Frustrated over the long delay in finding solution to the Naga issue, Nagaland Chief Minister Neiphiu Rio on Saturday said both the Centre and the NSCN(IM) should give up their rigid stands and find a practical political formula to bring an end to the six-decade-old problem.
"People are getting frustrated. Civil society, Naga Hoho, students, church and everybody want permanent peace. So, both sides should give up their respective pre-conditions and find a practical political solution," Rio told PTI here.
Rio said the rebels as well as the government were stuck in their "rigid stands" resulting in almost complete halt in the peace negotiations.
"By playing hide and seek game, we cannot solve the problem," he said, adding, "But I still believe that with some give and take, we can bring permanent peace in Nagaland."
The NSCN-IM has been pressing for formation of a "Greater Nagalim" comprising all Naga-inhabited areas in the Northeast. However, this has been opposed by Assam, Manipur and Arunachal Pradesh.
The Centre is also believed to be not so keen to discuss the issue in greater length as it would bring adverse reactions from the three Northeastern states.
The chief minister said the state government, as facilitator of the peace talks, has constituted a political affairs' committee to assess the minds of common people and find out the practical solution to the problem.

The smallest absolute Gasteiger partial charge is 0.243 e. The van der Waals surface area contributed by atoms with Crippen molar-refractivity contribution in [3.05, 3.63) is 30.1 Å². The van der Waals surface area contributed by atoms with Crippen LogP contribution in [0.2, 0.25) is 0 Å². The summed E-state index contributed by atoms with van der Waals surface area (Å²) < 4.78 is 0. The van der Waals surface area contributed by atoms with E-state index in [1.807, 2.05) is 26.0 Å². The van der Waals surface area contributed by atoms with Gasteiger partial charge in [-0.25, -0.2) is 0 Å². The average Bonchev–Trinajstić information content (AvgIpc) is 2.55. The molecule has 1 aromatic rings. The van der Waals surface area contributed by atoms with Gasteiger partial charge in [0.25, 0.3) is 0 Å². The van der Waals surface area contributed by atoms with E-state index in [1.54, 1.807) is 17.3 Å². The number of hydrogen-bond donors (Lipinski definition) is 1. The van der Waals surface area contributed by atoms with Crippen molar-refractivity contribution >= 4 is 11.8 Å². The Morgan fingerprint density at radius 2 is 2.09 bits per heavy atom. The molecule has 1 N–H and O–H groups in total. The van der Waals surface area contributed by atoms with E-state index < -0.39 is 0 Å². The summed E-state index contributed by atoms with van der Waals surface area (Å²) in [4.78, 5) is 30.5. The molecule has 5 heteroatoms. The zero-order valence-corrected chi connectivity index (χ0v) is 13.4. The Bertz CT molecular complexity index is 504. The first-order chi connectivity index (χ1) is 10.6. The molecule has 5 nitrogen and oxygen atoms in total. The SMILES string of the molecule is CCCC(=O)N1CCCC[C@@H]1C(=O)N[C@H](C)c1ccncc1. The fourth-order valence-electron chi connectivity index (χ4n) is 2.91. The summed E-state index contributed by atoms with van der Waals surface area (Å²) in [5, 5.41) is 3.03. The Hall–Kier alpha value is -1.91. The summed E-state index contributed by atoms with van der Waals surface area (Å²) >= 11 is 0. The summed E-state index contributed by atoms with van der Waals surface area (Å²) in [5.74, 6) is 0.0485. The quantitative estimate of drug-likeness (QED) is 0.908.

NSCN(IM), which submitted a 20-point charter of demands to the Centre, had sought separate representation at the UN and greater rights over natural resources, finance, defence and policing, besides unification of Naga-inhabited areas.
The government has held over 60 rounds of talks with the NSCN(IM) both in India as well abroad to find an amicable solution to the Naga issue.
NSCN(IM) and security forces in Nagaland have been observing a truce since August 1997. The ceasefire had been extended every 12 months till August last year when it was extended for indefinite period.
Rio has already requested Prime Minister Manmohan Singh to expedite the peace process, noting that the initial euphoria over Delhi's initiative towards resolving the issue was now being replaced by "scepticism" in public mind.
Union Labour Minister Oscar Fernandes, Prithviraj Chavan, Minister of State in the Prime Minister's Office, and former Union home secretary K Padmanabhaiah had been holding talks with the Naga leadership. Chairman Isak Chishi Swu and general secretary Thuingaleng Muivah lead the NSCN(IM) in the peace talks.